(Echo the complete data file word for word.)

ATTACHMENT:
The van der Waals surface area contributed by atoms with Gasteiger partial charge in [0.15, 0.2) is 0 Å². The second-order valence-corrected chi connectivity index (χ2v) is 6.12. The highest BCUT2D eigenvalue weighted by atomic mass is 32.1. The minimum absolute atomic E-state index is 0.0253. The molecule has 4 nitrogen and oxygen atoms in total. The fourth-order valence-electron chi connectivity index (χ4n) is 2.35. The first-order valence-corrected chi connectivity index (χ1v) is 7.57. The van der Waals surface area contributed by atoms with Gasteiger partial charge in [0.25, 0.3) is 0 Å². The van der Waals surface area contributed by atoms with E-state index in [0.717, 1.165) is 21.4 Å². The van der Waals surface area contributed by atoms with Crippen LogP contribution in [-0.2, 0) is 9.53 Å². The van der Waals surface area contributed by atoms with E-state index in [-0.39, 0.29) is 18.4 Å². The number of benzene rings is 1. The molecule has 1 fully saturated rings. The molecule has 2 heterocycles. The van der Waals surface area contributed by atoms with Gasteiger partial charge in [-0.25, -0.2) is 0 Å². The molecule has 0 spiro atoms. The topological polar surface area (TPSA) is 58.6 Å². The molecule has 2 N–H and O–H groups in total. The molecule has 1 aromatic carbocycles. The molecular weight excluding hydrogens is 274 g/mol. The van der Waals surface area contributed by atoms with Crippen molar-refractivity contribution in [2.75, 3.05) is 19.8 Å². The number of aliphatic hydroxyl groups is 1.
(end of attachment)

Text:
The van der Waals surface area contributed by atoms with Gasteiger partial charge in [0.15, 0.2) is 0 Å². The second-order valence-corrected chi connectivity index (χ2v) is 6.12. The highest BCUT2D eigenvalue weighted by atomic mass is 32.1. The minimum absolute atomic E-state index is 0.0253. The molecule has 4 nitrogen and oxygen atoms in total. The fourth-order valence-electron chi connectivity index (χ4n) is 2.35. The first-order valence-corrected chi connectivity index (χ1v) is 7.57. The van der Waals surface area contributed by atoms with Gasteiger partial charge in [0.25, 0.3) is 0 Å². The van der Waals surface area contributed by atoms with E-state index in [0.717, 1.165) is 21.4 Å². The van der Waals surface area contributed by atoms with Crippen LogP contribution in [-0.2, 0) is 9.53 Å². The van der Waals surface area contributed by atoms with E-state index in [-0.39, 0.29) is 18.4 Å². The number of benzene rings is 1. The molecule has 1 fully saturated rings. The molecule has 2 heterocycles. The van der Waals surface area contributed by atoms with Gasteiger partial charge in [-0.25, -0.2) is 0 Å². The molecule has 0 spiro atoms. The topological polar surface area (TPSA) is 58.6 Å². The molecule has 2 N–H and O–H groups in total. The molecule has 1 aromatic carbocycles. The molecular weight excluding hydrogens is 274 g/mol. The van der Waals surface area contributed by atoms with Crippen molar-refractivity contribution in [2.75, 3.05) is 19.8 Å². The number of aliphatic hydroxyl groups is 1.